Plato, from whom the word “platonic” comes from, once said, “Neither family, nor privilege, nor wealth, nor anything but Love can light that beacon which a man must steer by when he sets out to live the better life.”
It is a beautiful quote, and it means only one thing: Love must be the ultimate driving force and motivation behind any fulfilled and enriched life.
But what is “love”, and how can our understanding of this word change the way we appreciate the relationships that we have?
Is “love” limited to our husband or wife? Our children? Our family? Our friends?
There are many kinds of love that represent many kinds of relationships. Some of them include parental love, romantic love, filial love, and platonic love.
So what does it mean to have a platonic relationship, and how is a platonic relationship represented in modern life?
Understanding a Platonic Relationship
Plato most thoroughly discussed the idea of love in The Symposium, a text in which individuals at a banquet gave individual speeches to honor the Greek god of love, of Eros.
In these speeches the speakers shared their unique understandings of love, and the idea of platonic love was born in this dialogue.
To Plato, the original meaning of platonic love had nothing to do with vulgar or carnal lusts.
Plato defined platonic love as the kind of love that motivates us to become better versions of ourselves, inspiring us to pursue greater goals, and bringing us closer to enlightenment or the divine.
However, these days the term “platonic relationship” is usually used to describe a “friends only” relationship.
The kind of relationship in which you would do anything for the person, regardless of gender, but have no interest in being with them sexually or romantically.
But it can sometimes be difficult to tell if a relationship is a platonic one, especially if one partner is slightly attracted to the other.
The lines often get blurred, and clearing up the status of a relationship—a platonic one, or one that might become more—is crucial towards defining a healthy relationship.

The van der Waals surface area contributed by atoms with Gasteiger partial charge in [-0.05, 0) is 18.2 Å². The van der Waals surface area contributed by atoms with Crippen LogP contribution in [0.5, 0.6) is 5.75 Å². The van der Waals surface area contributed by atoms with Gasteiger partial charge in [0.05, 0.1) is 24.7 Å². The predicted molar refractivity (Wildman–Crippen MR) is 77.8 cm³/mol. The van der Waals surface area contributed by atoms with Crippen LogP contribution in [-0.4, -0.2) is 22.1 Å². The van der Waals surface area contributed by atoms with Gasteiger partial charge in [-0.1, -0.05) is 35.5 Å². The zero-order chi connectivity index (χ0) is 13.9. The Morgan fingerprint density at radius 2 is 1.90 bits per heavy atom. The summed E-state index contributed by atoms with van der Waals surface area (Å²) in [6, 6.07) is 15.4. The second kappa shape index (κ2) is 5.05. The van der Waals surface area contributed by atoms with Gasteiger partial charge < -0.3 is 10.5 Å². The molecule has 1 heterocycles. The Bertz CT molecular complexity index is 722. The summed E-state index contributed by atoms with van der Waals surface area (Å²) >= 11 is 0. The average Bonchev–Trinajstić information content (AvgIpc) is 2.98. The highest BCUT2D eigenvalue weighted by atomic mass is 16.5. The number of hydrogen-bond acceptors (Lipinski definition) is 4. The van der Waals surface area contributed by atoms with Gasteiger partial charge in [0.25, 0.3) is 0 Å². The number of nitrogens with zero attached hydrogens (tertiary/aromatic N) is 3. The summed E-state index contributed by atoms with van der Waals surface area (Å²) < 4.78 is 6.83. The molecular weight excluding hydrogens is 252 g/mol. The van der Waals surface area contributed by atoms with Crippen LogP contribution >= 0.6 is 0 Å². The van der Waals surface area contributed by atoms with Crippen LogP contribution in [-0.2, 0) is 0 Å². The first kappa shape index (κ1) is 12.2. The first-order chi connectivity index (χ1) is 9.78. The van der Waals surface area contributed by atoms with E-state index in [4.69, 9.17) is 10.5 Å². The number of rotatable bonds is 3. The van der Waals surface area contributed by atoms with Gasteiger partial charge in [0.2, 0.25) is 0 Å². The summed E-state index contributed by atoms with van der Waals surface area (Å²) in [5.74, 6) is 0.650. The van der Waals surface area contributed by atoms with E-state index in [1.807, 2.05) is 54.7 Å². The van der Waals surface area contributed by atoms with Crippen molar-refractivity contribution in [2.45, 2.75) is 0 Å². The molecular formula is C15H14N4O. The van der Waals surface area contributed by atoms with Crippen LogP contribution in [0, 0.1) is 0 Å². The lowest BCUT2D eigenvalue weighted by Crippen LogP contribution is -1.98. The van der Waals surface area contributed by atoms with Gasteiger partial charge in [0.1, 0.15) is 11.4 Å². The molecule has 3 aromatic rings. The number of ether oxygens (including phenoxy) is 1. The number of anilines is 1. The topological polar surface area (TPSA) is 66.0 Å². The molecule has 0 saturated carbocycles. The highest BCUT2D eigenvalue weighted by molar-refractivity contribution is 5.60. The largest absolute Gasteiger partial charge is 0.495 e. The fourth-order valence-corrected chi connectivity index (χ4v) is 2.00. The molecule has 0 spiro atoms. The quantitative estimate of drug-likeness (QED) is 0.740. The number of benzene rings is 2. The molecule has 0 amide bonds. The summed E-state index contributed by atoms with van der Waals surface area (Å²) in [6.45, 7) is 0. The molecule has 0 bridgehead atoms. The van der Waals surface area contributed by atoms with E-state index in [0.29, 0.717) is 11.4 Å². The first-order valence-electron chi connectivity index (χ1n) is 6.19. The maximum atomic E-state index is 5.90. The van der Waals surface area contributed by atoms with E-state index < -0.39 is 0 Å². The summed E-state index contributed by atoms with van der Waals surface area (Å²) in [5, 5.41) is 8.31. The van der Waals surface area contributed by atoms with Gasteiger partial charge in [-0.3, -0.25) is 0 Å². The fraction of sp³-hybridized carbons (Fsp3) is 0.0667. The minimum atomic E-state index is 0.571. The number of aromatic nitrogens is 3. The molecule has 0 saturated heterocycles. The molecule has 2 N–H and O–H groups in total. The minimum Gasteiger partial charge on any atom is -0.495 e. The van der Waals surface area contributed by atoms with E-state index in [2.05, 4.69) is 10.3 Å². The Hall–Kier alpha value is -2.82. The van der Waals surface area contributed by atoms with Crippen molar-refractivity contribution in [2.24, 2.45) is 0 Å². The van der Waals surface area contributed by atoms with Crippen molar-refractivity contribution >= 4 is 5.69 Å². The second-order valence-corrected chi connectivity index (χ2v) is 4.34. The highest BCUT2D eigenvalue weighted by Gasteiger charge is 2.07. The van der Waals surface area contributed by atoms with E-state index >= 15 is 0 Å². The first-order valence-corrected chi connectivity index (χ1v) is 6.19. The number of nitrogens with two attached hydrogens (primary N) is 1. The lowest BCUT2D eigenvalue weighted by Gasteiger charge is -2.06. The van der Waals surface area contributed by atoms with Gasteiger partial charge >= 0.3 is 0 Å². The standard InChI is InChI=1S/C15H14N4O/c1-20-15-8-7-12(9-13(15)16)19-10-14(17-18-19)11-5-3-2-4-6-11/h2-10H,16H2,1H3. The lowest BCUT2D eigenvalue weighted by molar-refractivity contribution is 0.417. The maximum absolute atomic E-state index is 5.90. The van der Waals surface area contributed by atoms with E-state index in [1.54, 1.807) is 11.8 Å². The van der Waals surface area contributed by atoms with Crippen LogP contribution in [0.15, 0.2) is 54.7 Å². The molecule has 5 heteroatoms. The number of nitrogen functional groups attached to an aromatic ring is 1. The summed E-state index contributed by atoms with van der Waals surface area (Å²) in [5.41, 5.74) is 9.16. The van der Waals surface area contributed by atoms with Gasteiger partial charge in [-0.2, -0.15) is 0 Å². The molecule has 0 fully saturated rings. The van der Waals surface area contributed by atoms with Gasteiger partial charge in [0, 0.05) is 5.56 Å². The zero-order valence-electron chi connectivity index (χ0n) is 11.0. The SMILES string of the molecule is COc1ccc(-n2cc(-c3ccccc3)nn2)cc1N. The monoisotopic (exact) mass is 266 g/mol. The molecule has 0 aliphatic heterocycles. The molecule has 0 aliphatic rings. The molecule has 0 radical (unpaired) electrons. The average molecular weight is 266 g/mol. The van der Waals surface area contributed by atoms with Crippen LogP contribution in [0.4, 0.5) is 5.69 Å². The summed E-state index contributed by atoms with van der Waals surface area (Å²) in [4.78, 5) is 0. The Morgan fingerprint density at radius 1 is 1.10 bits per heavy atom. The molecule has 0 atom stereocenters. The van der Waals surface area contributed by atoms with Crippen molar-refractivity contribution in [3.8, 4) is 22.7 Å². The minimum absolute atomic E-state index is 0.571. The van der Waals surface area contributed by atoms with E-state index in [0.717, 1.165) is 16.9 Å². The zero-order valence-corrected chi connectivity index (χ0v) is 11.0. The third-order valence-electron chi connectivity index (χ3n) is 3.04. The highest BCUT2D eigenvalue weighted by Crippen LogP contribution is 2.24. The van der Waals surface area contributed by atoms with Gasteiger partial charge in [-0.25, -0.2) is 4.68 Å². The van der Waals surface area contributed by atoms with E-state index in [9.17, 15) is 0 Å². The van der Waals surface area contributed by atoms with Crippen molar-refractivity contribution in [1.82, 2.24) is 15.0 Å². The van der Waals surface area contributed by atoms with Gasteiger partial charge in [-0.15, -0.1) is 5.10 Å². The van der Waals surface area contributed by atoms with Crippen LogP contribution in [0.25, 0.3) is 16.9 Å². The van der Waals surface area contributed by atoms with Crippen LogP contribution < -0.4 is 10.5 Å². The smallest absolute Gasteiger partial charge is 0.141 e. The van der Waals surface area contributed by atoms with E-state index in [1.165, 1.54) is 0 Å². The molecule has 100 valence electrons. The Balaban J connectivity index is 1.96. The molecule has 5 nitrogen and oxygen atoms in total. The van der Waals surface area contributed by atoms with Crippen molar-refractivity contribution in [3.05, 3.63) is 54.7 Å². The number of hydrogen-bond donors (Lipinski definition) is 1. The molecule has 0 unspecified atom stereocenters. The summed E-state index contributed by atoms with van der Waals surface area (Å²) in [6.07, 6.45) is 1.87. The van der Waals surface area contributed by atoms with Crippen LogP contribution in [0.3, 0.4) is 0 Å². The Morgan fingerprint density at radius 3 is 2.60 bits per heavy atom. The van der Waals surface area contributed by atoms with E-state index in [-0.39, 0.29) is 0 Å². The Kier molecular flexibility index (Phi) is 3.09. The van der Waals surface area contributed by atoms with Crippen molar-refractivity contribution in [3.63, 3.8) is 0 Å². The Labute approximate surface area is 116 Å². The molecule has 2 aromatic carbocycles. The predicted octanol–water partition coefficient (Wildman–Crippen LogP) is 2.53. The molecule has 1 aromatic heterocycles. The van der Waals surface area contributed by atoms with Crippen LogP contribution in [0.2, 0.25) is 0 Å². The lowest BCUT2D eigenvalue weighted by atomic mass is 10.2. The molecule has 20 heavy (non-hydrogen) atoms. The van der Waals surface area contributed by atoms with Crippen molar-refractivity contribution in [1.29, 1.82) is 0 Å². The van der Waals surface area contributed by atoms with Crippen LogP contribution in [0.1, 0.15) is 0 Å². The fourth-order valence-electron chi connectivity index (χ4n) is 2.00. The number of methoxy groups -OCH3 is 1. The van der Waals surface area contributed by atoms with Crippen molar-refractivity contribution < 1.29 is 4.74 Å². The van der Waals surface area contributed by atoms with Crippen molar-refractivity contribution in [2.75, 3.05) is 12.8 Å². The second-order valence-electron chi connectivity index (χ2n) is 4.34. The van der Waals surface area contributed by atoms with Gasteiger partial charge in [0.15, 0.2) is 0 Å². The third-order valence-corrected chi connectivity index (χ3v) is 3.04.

3 Traits of a Platonic Connection
The easiest way to tell if a platonic connection is simply platonic is to ask yourself: is this person just a friend, or more?
However, answering this question isn’t always easy. So here are three characteristics of a platonic relationship:
1) You Respect Each Other’s Boundaries
When you begin a relationship with a new person, you have zero knowledge of each other’s boundaries.
The things you’re comfortable doing and not doing without changing the status of your relationship; these are your boundaries, and respecting these boundaries without pushing is crucial towards establishing a good platonic relationship.
Friendships that are new and still evolving might not yet have established boundaries.
This might be because the two parties have yet to share enough experiences to develop these boundaries; it could also be because one party is interested in having more than the other party is interested in.
If two friends can get over the difference in attraction and interest, then the beginning of a platonic relationship can start up.
For example, one boundary that many platonic relationships must have is whether or not they will sleep in the same room when travelling together.
Will there be a conflict of interest if you get involved sexually or romantically, and will there be pain if you have these experiences with another person?
These are the boundaries you need to define and, hopefully, respect.
2) You Don’t Hold Expectations Over Each Other
Expectations are common in romantic and sexual relationships, and it’s not hard to see why.
When you give your heart and trust to someone, you expect them to treat you with a certain level of attention, kindness, and loyalty.
It’s about a mutual respect in which you avoid doing certain things because you are loyal to your partner, and you expect the same commitment from them.
But platonic relationships aren’t bogged down with these details.
You have no shared commitments—no family, no mortgage, no pets, no shared finances—so you don’t owe each other anything except friendship.
When you and your platonic partner become comfortable with the idea that you hold each other to no expectations, then you can say that it is truly a functional platonic relationship.
If not, then there might still be some long discussions to be had.
3) You Aren’t Afraid to Be Truly Honest
As much as we might hate to admit, no romantic relationship could exist if we didn’t sometimes pepper it with small white lies.
We say things to make our partner happy, to ensure that we live in a house of peace, to keep things working perfectly.
But in a platonic relationship, there isn’t much need for this kind of small deceit. Firstly, you have no fear that your partner might leave, because they aren’t a partner at all.
They’ve got their own life and you’ve got yours; the only expectation in your relationship is that you spend enough time together every now and then to keep it alive.
You also don’t have to worry about keeping peace. You and your platonic relationship partner can part ways for a certain amount of time, and you can come back to it when the wounds have healed.
And if they don’t, then they don’t—it wasn’t meant to be, even in a platonic kind of way.